Let’s calculate a(-n)=a(+n) for n=0…6 according to formula Fig. 3-5d.

The DC component a0 and the harmonic amplitudes are 2 times smaller than for the previous square wave in Fig. 3-2b. This agrees with intuition, because a rectangular pulse is 2 times less frequent.
2.The envelope of the pulsating bars is also 2 times smaller vertically. This follows from the formula Fig. 3-5d. This means that the zero points of ω=1π, 2π, 3π…are the same. This, of course, applies to all square waves in Fig. 3-2.
3.The bars are twice as densely spaced. This also follows from the formula Fig. 3-5d, but I will try to support it with intuition. It’s probably harder to choose the cosines so that they add up to a pulse that occurs less often! The job needs to be more subtle. i.e. harmonics are not only 2 times smaller, but there are 2 times more of them. Just like with more Lego bricks, but smaller and more complicated, you can build a more complicated car. This “rarer impulse” is a more complicated car.
4.Pay attention to the less frequent impulse A=1 Tp=1sec.
Chapter 3.5.4 Bar diagram for wave A=1, Tp=1sec and To=8sec
That is, for the third wave f(t) in Fig. 3-2c with 1/8 duty cycle.

Fig. 3-9
Square wave bar diagram A=1, Tp=1sec, To=4sec–>ω0=π/2sec from Fig. 3-2c
Let’s calculate a(-n)=a(+n) for n=0…12 according to formula Fig. 3-5d.
I gave only 2 calculations, you can calculate the rest with WolframAlfa program.
The pulse f(t) occurs every To=8 sec.
Chapter 3.5.5 Bar diagram for wave A=1, Tp=1sec and To=16sec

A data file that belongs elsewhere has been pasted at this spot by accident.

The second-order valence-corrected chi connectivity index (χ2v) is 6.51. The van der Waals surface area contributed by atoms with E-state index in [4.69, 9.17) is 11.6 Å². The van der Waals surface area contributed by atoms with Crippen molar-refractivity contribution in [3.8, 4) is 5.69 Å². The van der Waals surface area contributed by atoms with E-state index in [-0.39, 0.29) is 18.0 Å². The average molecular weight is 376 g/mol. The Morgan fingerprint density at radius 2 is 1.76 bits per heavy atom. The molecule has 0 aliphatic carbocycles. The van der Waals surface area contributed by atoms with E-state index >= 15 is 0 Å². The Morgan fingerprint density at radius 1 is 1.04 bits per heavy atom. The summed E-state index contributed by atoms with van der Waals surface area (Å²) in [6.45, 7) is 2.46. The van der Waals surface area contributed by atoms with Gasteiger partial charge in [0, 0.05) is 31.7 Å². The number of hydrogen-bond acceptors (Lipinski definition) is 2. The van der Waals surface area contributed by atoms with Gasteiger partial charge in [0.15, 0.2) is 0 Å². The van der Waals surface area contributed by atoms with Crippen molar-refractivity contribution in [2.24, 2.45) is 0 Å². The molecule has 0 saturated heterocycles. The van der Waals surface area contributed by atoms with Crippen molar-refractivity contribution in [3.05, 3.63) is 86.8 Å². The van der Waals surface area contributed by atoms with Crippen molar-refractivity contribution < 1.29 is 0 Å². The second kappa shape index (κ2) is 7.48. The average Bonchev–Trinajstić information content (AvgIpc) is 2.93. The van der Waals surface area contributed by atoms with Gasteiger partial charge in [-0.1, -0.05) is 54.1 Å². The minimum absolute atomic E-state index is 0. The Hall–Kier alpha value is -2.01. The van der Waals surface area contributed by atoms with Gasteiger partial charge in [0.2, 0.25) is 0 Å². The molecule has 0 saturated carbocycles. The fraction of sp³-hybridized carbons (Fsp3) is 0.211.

That is, for the fourth wave f(t) in Fig. 3-2d with 1/16 duty cycle.
Chapter 3.5.5 Bar diagram for wave A=1, Tp=1sec and To=16sec
That is, for the fourth wave f(t) in Fig. 3-2d with 1/16 duty cycle.

Fig. 3-10
Square wave bar diagram A=1, Tp=1sec, To=16sec–>ω0=π/8sec from Fig. 3-2d
Let’s calculate a(-n)=a(+n) for n=0…24 according to formula Fig. 3-5d.

a(0)=(1/16)* sinc(0*π/16)=1/16=0.0625

The pulse f(t) occurs every To=16 sec.
I emphasize again.
The bar diagram, and especially its animation, is the most intuitive representation of a Fourier Series. You can see what you can’t see in the formula Fig.3-4. i.e. mutual correlation between successive harmonics as in Fig. 3-10. And animation is already a cosmos! You can see the f(t)-left side of the Fourier Series as a sum of swinging bars. The function f(t) is an impulse A=1, Tp=1sec appearing as a vertical line every To=16sec.
Chapter 3.5.6 Effect of increasing To period on the bar diagram.
In Fig. 3-2, the pulse has a constant amplitude A=1 and duration Tp=1sec. The period To of the square wave increases. The impulse becomes more and more solitary, gradually resembling a single impulse. On ordinary, read static, diagrams, this is not visible, but on animations it is.
Let’s get back to the conclusions, so what happens to the bars when the period To increases? Recall that the nth bar is the nth harmonic. You see only the most important initial bars in the range. The others, invisible and tending to zero, you have to imagine.
1. The bars are more and more densely located
2. The envelope of the bars flattens out.
3. Zeros ω=…-3π,-2π,-1π,0,+1π,+2π,+3π…are constant.
4. Max 1/2.1/4.1/8.1/16 correspond to ω=0 bars, i.e. the constant component a(0) of the Fourier Series of square waves from Fig. 3-2a,b,c,d.
5. The sum of all bars-harmonics is a function of f(t) and appears every 2, 4, 8 or 16 seconds as a vertical line – a perfect square wave.
Chapter 3.5.7 Derivation of the formula for volunteers

Fig. 3-11
Derivation of the Fourier Series formula for the wave from Fig. 3-1b
This is a highly specialized function f(t) and applies only to a sequence of pulses with amplitude A=1 and duration Tp=1sec. Only the period of the function To (or the pulsation ωo) and n changes. The ωo pulsation concerns the first harmonic and is also the distance Δω=ω0 between the bars. Basic knowledge of calculus is enough. The formula is also valid for the constant component–> n=0.